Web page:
Carrol Daily Times Herald from Carroll, Iowa on April 6, 1976 · Page 8
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Carrol Daily Times Herald from Carroll, Iowa · Page 8

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Carroll, Iowa
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Tuesday, April 6, 1976
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Page 8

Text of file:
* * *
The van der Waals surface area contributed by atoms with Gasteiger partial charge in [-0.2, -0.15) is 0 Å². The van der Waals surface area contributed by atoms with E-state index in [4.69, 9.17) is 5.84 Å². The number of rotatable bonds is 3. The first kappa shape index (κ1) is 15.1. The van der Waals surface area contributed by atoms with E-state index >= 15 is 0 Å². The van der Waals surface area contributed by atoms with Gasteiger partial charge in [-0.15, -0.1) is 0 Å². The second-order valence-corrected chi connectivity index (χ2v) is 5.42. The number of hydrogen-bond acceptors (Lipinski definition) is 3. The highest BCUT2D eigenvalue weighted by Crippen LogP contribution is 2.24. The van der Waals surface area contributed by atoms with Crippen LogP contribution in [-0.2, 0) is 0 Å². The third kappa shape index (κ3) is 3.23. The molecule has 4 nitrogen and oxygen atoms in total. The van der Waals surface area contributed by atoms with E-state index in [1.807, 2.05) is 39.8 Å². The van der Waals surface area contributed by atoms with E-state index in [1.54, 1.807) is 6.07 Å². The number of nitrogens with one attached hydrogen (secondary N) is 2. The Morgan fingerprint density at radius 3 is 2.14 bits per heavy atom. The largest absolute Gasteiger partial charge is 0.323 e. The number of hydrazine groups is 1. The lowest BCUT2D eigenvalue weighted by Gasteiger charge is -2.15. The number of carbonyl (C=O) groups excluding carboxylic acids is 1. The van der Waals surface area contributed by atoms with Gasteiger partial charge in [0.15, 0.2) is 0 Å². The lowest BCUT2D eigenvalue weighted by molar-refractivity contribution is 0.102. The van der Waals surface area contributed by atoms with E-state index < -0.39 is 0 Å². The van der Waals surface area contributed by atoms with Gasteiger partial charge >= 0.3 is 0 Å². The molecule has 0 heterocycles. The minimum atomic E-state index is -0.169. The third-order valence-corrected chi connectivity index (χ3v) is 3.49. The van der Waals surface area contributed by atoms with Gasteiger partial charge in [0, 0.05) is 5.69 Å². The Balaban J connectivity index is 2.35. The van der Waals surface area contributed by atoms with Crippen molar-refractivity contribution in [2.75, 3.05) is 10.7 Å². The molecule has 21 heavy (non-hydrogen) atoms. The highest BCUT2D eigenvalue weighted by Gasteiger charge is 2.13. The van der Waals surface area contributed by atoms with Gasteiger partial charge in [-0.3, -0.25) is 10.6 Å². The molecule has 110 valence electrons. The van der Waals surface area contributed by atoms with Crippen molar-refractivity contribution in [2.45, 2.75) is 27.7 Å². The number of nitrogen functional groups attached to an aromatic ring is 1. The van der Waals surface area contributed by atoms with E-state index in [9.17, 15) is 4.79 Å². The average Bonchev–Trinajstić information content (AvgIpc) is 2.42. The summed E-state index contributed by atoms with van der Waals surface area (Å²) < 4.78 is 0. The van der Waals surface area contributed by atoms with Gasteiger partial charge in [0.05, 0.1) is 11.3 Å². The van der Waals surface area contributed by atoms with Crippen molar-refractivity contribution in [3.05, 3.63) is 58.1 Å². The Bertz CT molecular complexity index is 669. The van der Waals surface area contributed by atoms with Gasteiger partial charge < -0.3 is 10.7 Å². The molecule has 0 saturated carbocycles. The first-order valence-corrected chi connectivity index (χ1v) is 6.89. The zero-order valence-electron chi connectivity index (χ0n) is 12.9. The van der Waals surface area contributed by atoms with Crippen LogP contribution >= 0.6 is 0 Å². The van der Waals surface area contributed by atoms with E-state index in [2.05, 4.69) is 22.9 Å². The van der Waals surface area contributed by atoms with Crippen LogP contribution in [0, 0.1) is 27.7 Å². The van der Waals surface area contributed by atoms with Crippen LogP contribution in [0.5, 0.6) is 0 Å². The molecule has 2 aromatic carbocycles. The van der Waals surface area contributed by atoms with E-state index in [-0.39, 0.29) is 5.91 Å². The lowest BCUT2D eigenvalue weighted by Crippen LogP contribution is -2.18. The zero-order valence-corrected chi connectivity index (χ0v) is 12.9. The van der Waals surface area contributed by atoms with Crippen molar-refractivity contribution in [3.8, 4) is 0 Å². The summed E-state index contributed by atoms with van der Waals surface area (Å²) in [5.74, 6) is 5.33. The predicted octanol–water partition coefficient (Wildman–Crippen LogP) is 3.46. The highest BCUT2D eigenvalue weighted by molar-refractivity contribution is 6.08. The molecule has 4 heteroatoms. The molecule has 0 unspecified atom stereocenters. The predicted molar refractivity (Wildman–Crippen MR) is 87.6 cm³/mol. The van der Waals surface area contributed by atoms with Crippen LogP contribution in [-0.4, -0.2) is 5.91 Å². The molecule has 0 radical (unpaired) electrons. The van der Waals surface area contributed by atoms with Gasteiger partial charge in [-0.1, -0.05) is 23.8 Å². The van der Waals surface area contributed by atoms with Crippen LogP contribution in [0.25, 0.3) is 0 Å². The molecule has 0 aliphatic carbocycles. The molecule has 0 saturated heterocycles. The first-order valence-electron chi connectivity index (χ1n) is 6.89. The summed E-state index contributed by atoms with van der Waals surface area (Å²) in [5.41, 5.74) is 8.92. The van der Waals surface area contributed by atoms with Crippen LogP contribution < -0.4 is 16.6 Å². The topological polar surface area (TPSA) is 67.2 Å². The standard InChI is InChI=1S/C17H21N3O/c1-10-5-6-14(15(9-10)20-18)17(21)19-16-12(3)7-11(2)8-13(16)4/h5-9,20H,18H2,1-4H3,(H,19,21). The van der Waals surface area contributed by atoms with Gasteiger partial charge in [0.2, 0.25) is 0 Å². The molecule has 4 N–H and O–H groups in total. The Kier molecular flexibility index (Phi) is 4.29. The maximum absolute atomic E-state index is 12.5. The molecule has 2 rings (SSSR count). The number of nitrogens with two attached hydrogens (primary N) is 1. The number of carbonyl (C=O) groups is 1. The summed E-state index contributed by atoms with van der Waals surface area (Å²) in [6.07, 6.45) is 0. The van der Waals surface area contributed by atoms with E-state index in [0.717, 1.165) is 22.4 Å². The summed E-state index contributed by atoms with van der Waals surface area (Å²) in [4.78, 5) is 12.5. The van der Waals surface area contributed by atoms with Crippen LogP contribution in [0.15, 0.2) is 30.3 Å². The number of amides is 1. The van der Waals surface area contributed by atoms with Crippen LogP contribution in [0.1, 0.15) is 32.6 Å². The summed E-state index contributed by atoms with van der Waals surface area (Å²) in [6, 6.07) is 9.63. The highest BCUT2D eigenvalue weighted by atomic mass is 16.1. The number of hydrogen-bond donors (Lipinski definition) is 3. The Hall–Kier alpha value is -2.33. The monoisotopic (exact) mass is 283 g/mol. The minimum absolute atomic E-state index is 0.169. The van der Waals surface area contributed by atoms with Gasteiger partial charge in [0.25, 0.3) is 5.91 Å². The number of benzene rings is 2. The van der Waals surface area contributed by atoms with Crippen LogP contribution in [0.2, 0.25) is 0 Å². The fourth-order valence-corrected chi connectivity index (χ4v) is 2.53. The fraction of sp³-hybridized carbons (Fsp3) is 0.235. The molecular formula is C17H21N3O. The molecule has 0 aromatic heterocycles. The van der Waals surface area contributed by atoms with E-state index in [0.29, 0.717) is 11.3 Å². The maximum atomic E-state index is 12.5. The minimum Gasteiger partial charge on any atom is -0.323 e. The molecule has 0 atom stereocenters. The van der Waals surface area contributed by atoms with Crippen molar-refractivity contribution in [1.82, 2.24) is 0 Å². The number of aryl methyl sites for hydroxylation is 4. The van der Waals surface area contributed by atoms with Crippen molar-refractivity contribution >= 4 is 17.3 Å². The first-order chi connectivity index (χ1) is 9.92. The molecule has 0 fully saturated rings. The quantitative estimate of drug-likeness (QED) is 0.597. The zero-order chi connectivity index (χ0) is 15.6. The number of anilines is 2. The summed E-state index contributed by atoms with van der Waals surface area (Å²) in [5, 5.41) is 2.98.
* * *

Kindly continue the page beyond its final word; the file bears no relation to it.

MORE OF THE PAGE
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Environmentalists Are Being Brought Back to Earth FUNNY BUSINESS By Roger Bollen ByJohnCunniff (AP Business Analyst) NEW YORK (AP) —The nation's progress toward a cleaner environment seems to be getting tangled in the barbed wire of some physical, human and economic realities. For some time, say the grimmer of the critics, the entire movement seemed capable of soaring over the obstructions. But now, they maintain, the e n - vironmentalists are being brought back to earth. Just what the consequences will be isn't entirely clear, but lives, jobs, prices, profits and availability of products are involved, and there are plenty of people willing to stake everything on one or more of them. A major paper and wood products manufacturer maintains "there is every possibility" its pollution-control measures will create even more damage, some of it not immediately seen. A research organization finds that in order to comply with environmental requirements, some companies would have to make sizable increases in their use of energy, thus conflicting with another national goal. The Environmental Protection Agency last month exempted eight steel plants from new water pollution restraints, saying compliance costs might endanger their existence and that of an entire local economy. The goal of eliminating all pollution from a plant, said C. R. Dahl, president of Crown- Zellerbach Corp., which says it is spending $190 million to clean up the environment, is an "illusion." In a talk to the Chamber of Commerce of Camas-Washougal, Wash., he stated: "If pollution control regu- T!me> Herald, Carroll, la. Tuesday, April 6, 1976 8 lations remain unmodified, there is every possibility that the control measures will contribute more to the degradation of the total environment than to its improvement." To seek total cleansing is to squander billions, he suggested, because the environment is capable of harmlessly assimilating some degree of pollution. And then there is the rule of diminishing returns. In the field of air quality control, he said, "moving from 98 per cent to 99.8 per cent purity requires four times as much purchased energy as it took to get from zero to 98 per cent control." It is clear, he said, "that quadrupling the output of power from an electrical station at another source will surely offset the benefits of removing the additional 1.8 per cent at the control source." • In the news also are some research reports that are said to show a direct conflict between pollution control and energy conservation. Nearly a year ago, a study by Arthur D. Little Inc. indicated that the steel industry would have to increase its energy consumption.il per cent to meet the 1983 pollution-control requirements. Now, says Business Week magazine, a study made for the Commerce Department concludes that environmental controls will force the iron and steel industry to use 10 per cent more energy. With both energy and environment considered top priority goals, any reports of this sort are bound to be questioned and evaluated critically for months and perhaps years, but at the moment a first-class conflict seems to exist. Reject Proposal to Raise Salary Range By Iowa Daily Press Association DBS MOINES -, The House appropriations committee has rejected a proposal to .increase the salary range of the state's top appointed officials. The action came as a surprise to many political observers. For years the Legislature set the exact salary of these officials, all non-appointive. Then, several years ago, a consulting firm from Chicago recommended that the Legislature set a salary range and the governor determine the salary from that range. A law was enacted to this effect and the practice worked well initially. But now some legislators are complaining that Governor Robert Ray has raised most of these officials to the top of their salary brackets. When Rep. John Brunow, D-Centerville, proposed an amendment Friday to a Senate bill to raise the present salary range by five per cent, the amendment was tabled. This action, in effect, kills the bill. The proposed amendment would have affected 41 officials. The top salary range, under this proposal, would have been the director of transportation, with a salary limit of $40,000. One of the most outspoken lawmakers to the amendment was Rep. Gregory Cusack, D-Davenport, who questioned "why in the blazes should we reward the highest paid state officials when there are so many people unemployed." Cusack charged there was much "favoritism" shown by the Senate to various department heads when the bill was debated and passed by that body. The main proponent of the amendment turned out to be Rep. Andrew Varley, RiStuart, a close ally of Gov. Ray who said lowans could get "mediocre management" in state government if the Legis• lature doesn't provide proper compensation to its top level management people.' It was also pointed out that RPPLIflnCE CEnTER MAGNAVOX SPECIAL VALUES 40 Years Is A Long Time -- Watfers Are Celebrating By Offering A One Time Special Deal on "America's Finest Brand of Console Color TV" Is O 100% SOUP STATE CHASSIS EXQUISITE FINE QUALITY FURNITURE With Concealed Rollers (Choice of Cabinet Style) MAGNAVOX "VIDEOMATIC" Adjusts Picture for Changing Room Light . ONE BUTTON TUNING NEW "SUPER-BRIGHT" Picture Tube NOW AT NO EXTRA CHARGE WAITERS EXCLUSIVE FULL YEAR WARRANTY ON THE PICTURE TUBE! ASK ABOUT IT ^ oj YOUR CHOICE REGULAR. WITH QUALIFIED TRADE IN USE YOUR CREDIT flPPllflflCE CEOIER LAKE CITY Phone 464-7435 CARROLL Phone 792-2525 CARROLL STORE OPEN FRIDAY NIGHT the Legislature will be asked to give regular state employes a cost-of-living raise ranging from 3 to 5 per cent; they also would be entitled to an annual merit raise of 3.5 to 4 per cent, -0- The appropriations committee has adopted a resolution calling for a study of Iowa's correctional system. The thrust of the resolution is to create a task force to consider whether a new prison is needed and, if so, where it should be located. The resolution notes that the department of social services has recommended that a new medium security facility should be constructed at the Riverview release center at Newton. But it also points out that other parties, including many legislators, believe that the current problems can be overcome through more extensive and effective use of the community-based, corrections concept. The task force would make its recommendations to the 1977 Legislature. The task force would consist of members of the" joint appropriations subcommittee on human resources, two other members of the Senate designated by the majority leader, and two other members of the House designated by the speaker, plus five citizens appointed by the governor. As part of its mission, the task force would also consider whether some alternative kind of restrictive living arrangement can adequately meet the ..needs, without committing the Estate to a large outlay for a major new institution. -0- A proposal to transfer the responsibility for security of the state capitol complex from the state department of general services to the department of public "safety failed to receive committee approval. The bill did receive a favorable vote, 17 to 16, but it needed 22 votes in order to clear the way for debate on the • House floor. Moellers Celebrate Anniversary Times Herald News Service MANNING — An anniversary party was held on Sunday evening for Mr. and Mrs. John Moeller. Members of the Friendly Neighbor Club were the guests. Cards were played and a lunch was served at the close of the evening. Mr. and'Mrs. Wilbur Hill and Mrs. Blondina Carstens of Manning announce the marriage of their daughter, Sheryl, and son Lenny on March 18 at the Shepherd of the Valley Lutheran Church in Council Bluffs. Pastor Phillip Baker officiated at the ceremony. Those attending the couple were Mrs. Nancy Sibert, Council Bluffs, and Ken Carstens, Harlan, (brother of the groom.) Mr. and Mrs. Carstens will reside in their home at 2555 Ave. N, Council Bluffs. . . toolbar FLOVOER FOR A 'Iowa Bookshelf Edited By Mary Ann Riley 1876 - By Gore Vidal. (Random House, $10.00) Social-historians and novelists are often one person today but rare is the skill in both fields as obvious as in the person of Gore Vidal. Moreover, he is a stylist of uncommon vitality and expertise. In this sequel to his bestselling BURR of several seasons ago, he uses a fictitious protagonist called Charlie Schuyler, Burr's 'unacknowledged' son. After a long expatriate career in Europe, Schuyler and his beautiful widowed daughter the Princess d'Agrigente, also fictitious, come home in the Centennial year in hopes of finding a suitable husband for Emma. Fortunate in both their contacts and their innate charm, they are taken up by the rich and powerful, despite dependency on Schuyler's meager earnings as a writer. To write overviews of that politically turbulent year he enjoys privileges no ordinary journalist might have — a social life that includes houseparties at Mrs. Astor's and a close friendship with the favored presidential candidate, Samuel Tilden, then Governor of New York. As erudite as a professor of political science and as gossipy as a movie columnist, Vidal never loses his reader to enniu. Would that he could rewrite each one of our country's historical years! — Mary Ann Riley. THIS IS THE HOUSE. By Deborah Hill. (Coward, McCann & Gohegan, $9.95) Take a setting of post-American Revolutionary times in the seafaring Cape' Cod area, mix thoroughly a beautiful, ambitious young woman, two strong men, a marriage'in haste, unfaithfulness, and, at last, true love —'and women readers will get a good Bicentennial novel. The cynic male may feel that all the book proves is, people haven't changed much, wealth is still the goal of most Americans, and Molly Deems, the protagonist, may equal Modern Woman who's mightily accused of wanting her cake and eating it, too. Still, the reader who doesn't philosophize will be carried away by the sheer entertainment value in this volume. After all, it took determination and strategy for the miserable waif, Molly, to rise from a blob : of nothing to the pinnacle of social status in a small town. First, there was the emotionally-dominating Isaac Warden. Then, Elijah Merrick, a promising sea captain of good family whom Molly married. She keeps pressing for more and more of life's goodies; and Elijah, madly in love, keeps supplying them. After 10 years, a double-crash. A federal embargo on shipping — because of the British and French war of 1807—followed by Isaac's discovery of Molly's perfidy. A mess, indeed; and the reader is bound to finish the book to discover how it all turns out. — Kelly Adrian. Muhammad AH with Richard Durham, THE GREATEST, MY OWN STORY. (New York: Random House, $10.95) The public life of Muhammad Ali is well known because of boxing, poetry, pacifism, and religion. All too often his private feelings and rationale are overlooked or. are unknown because of the attention given his public life. This autobiography attempts to present "his side" of the many controversies surrounding bin}... ' All"emerges.as.a thoughtful and sensitive person who is intimately concerned with his rac'e and society. Consequently, to know about Ali is to gain insight into some of the basic problems of this country. The presentation is not that of an academician or politician; it is the story of a man who had to confront racism and poverty — to name only two problems—daily. The book is co-authored by Richard Durham. At times his considerable skill detracts from the frankness and ," honesty of Ali. For instance, 'the clever organization and smoothness of expression are most probably not All's. An interesting, informative, and colorful book about a • unique personality. — Maurice LaBelle. Family Travels To Auburn Times Herald News Service AUBURN — Mr. and Mrs. Larry Davis and son Jason, . Glenwood, and Karen Gorman. Fort Dodge, were weekend guests of Mr. and Mrs. Harold Gorman and son Tom. Mr. and Mrs. Walter Oestreich were guests on Sunday in the home of Mr. and Mrs. John Yepsen at Sioux • City. . Mri and Mrs. Lyle Karstens and son, Eric, Jefferson. _ were guests Tuesday night " and Wednesday of his parents, 'Mr. and Mrs. Ray Karstens. Home of "PINK FLEET" Service MRS. JUNE TESDAL Staff Home Economist NOTICE You're Invited To Attend A SPECIAL COOKING SCHOOL On Using The MICROWAVE RANGE To Prepare Lenten Foods FRIDAY, APRIL 9th • 2:00 p.m. snd 7:30 p.m. - • •"*$»> 11> at WAITERS APPLIAHCE CENTER ' ' ' ' ' ' IN 'CARROLL THE PUBLIC IS INVITED »»**'XXXXitX8aKI6^^